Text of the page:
A mixture of alkene or alkyne (1 equiv) and resin (3-4 equiv) is shaken at 300 rpm under protection from light in dry dichloromethane (1.5 mL mmol-1) at room temperature. Completion of the reaction is monitored by TLC. Filtration terminates the reaction. The resin is washed with dichloromethane (3×40 mL g-1 resin), and the combined organic washings and filtrate are concentrated under reduced pressure. In some cases, further purification by column chromatography is necessary.

Following this general procedure (see also reference 1), in most cases, 1,2-functionalization of alkenes affords single iodoacetoxylation products 2-5.

The addition proceeds with trans selectivity, as demonstrated for cyclohexene- and indene-transformation products 6 and 7. The transformation of alkoxyallenes into the corresponding vinyliodides 8 and 9 demonstrates that inductive effects of the double bond substituents determine the chemoselectivity of the process.

Halogenated substrates react very sluggishly at room temperature; at 80°C complete consumption of alkenes is achieved. Under these conditions 4-bromostyrene gives the desired 1,2-addition product 10 in moderate yield, while 3-chloro-1-phenylprop-1-ene yields iodoacetoxylation product 11 in low yield. In contrast, allyl chloride undergoes nucleophilic substitution to furnish allyl acetate 12 as the major product.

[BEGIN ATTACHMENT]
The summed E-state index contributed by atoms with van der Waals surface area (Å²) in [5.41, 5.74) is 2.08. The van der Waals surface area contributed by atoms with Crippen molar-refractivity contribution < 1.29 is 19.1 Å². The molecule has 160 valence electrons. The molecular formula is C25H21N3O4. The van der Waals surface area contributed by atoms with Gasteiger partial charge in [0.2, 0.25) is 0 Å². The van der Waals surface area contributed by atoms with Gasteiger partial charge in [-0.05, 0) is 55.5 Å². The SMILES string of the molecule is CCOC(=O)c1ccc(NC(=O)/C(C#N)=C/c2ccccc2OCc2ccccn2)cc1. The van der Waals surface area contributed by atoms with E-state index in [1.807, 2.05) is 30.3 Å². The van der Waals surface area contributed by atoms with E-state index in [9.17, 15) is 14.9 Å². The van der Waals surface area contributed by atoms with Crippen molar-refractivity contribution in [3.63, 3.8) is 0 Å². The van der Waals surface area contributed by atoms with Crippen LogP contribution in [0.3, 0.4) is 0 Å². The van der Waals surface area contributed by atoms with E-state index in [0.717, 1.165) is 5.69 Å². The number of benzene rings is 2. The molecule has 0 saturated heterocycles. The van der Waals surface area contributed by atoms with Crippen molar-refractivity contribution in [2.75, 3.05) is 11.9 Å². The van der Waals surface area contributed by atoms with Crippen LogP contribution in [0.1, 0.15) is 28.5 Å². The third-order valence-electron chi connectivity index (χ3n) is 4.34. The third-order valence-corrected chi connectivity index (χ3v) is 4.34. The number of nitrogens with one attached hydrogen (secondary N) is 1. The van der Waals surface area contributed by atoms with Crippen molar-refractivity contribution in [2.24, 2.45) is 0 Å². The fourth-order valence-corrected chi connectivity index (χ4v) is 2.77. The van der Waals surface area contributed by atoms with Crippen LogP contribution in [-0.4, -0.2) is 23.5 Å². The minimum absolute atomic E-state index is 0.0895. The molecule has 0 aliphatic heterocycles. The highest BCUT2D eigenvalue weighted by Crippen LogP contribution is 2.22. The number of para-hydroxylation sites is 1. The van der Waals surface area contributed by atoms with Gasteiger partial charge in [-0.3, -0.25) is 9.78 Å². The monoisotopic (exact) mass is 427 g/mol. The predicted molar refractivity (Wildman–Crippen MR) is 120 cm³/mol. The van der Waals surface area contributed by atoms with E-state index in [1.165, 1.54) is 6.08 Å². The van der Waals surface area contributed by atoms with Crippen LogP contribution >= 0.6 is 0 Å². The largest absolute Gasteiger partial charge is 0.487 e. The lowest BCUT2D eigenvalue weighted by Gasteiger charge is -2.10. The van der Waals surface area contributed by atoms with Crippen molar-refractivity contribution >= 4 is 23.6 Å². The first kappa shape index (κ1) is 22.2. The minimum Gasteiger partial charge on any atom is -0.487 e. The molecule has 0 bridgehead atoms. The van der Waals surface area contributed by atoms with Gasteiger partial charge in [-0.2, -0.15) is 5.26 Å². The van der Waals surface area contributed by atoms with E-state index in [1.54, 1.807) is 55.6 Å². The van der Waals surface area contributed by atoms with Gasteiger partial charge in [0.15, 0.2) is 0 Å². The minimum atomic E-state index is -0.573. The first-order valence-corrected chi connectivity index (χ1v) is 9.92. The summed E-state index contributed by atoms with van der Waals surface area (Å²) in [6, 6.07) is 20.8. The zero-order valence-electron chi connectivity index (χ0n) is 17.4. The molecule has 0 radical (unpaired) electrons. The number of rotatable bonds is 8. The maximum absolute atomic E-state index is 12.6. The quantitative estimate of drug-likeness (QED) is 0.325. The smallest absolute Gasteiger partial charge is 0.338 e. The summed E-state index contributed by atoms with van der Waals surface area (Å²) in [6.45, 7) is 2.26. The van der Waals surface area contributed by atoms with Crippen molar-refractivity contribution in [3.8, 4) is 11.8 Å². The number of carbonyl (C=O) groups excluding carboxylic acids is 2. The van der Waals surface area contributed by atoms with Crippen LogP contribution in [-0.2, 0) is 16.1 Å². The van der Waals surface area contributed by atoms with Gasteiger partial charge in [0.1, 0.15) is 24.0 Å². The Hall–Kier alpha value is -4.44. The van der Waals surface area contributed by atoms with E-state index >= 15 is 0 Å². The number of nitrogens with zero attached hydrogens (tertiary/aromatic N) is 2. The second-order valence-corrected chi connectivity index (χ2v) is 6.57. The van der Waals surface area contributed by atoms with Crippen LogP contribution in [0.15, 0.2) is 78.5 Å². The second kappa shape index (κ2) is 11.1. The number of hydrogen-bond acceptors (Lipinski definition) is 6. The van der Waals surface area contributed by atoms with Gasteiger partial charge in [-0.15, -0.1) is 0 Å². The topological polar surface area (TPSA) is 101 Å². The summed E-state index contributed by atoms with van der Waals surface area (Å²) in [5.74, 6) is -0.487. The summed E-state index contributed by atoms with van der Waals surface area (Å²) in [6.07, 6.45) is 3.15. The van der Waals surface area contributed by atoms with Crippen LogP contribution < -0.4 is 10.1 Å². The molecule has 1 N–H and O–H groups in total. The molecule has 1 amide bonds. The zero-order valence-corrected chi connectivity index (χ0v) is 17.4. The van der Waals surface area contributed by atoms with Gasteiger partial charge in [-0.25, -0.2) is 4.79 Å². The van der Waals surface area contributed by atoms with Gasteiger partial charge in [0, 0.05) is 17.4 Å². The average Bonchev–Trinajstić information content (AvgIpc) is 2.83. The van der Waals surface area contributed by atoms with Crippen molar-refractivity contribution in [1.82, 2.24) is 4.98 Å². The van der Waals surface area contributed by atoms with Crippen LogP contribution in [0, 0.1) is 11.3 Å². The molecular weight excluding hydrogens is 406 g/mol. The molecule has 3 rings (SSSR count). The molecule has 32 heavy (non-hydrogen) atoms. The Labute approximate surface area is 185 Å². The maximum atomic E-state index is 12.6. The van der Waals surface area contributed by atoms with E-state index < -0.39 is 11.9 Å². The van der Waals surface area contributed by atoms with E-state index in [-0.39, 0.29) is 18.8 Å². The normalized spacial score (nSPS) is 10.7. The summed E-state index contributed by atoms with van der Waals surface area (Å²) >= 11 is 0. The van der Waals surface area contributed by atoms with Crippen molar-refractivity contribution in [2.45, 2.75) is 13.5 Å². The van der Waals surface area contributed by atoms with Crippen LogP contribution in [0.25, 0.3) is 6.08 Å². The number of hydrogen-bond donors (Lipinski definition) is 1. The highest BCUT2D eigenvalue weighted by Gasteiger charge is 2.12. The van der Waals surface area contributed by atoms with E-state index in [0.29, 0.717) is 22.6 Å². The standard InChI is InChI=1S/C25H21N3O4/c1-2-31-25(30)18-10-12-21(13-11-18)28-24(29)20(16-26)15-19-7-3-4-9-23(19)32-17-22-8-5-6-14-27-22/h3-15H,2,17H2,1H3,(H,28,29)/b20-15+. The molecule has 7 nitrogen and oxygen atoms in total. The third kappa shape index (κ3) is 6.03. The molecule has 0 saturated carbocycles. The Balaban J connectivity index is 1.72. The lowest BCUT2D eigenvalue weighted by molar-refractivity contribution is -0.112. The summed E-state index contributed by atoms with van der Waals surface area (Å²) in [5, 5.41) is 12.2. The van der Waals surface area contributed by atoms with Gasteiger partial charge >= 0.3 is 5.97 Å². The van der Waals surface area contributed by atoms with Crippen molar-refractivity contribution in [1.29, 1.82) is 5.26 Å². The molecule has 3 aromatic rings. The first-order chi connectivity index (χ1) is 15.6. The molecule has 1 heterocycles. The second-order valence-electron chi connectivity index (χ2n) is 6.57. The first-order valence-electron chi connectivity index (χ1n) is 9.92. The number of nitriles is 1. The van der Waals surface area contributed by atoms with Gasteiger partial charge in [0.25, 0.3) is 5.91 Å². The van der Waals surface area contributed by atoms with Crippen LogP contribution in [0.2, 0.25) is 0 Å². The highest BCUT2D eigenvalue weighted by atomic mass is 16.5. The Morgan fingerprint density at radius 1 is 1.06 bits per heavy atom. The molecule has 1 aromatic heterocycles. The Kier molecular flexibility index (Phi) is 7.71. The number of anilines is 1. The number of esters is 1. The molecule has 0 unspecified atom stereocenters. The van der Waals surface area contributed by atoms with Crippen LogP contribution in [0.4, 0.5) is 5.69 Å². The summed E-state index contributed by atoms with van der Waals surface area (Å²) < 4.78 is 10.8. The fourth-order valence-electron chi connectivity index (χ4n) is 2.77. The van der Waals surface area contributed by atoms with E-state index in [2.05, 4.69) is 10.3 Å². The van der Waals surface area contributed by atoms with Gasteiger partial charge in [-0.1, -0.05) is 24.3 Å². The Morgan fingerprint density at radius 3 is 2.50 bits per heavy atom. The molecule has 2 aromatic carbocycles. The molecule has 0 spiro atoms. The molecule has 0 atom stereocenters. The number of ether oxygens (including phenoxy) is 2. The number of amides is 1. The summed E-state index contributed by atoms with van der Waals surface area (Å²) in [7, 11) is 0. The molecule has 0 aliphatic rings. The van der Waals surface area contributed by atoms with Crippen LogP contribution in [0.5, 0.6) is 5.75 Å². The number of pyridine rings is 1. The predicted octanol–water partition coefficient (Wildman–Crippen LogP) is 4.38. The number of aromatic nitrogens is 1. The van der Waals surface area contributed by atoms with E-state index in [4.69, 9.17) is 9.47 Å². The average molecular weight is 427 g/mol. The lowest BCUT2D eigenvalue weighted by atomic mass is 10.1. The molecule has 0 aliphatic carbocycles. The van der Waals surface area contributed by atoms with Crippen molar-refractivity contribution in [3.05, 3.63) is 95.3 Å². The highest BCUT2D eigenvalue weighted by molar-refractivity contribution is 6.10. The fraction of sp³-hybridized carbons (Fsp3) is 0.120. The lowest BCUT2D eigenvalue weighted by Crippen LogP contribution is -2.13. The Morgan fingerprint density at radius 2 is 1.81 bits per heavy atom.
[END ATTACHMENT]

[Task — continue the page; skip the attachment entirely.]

Importantly, hydroxy groups are tolerated under the reaction conditions but can be converted to derivatives. Allyl alcohol 13 affords acetate 15 in excellent yield, indicating that the expected addition to give 14 is followed by an acyl migration to the terminal alcohol group (eq 1). In contrast, the corresponding homoallyl alcohol gives an intermediate cation which is trapped in an intramolecular mode by the hydroxy group to furnish tetrahydofuran 16.

Likewise, partially, and even fully, unprotected glycals can, in the presence of reagent 1, undergo a 1,2-functionalization as summarized for glycosyl acetates 22, 24 and 17. In addition, the iodoacetoxylation of protected carbohydrate-derived glycals is carried out in different solvents (see ref 3) with excellent yields of the corresponding 2-deoxy-2-iodo-glycosyl acetates (18-21, 23). In most cases, filtration of the resin and removal of the solvent in vacuo affords the reaction products with high purity.

Furthermore, the title reagent 1 promotes transformation of vinyl and allyl silanes and, instead of the expected desilylation, the 1,2-addition products 25-29 are formed as major products (see ref 5).

All transformations are achieved using an excess of the immobilized reagent 1. This may be rationalized by assuming that only the most accessible haloate(I) anions are involved in the cohalogenation process. If acylated, hypohalites are the active species after release from the polymer, their degradation prior to the reaction with alkenes may also contribute to the need for a formal excess of reagent.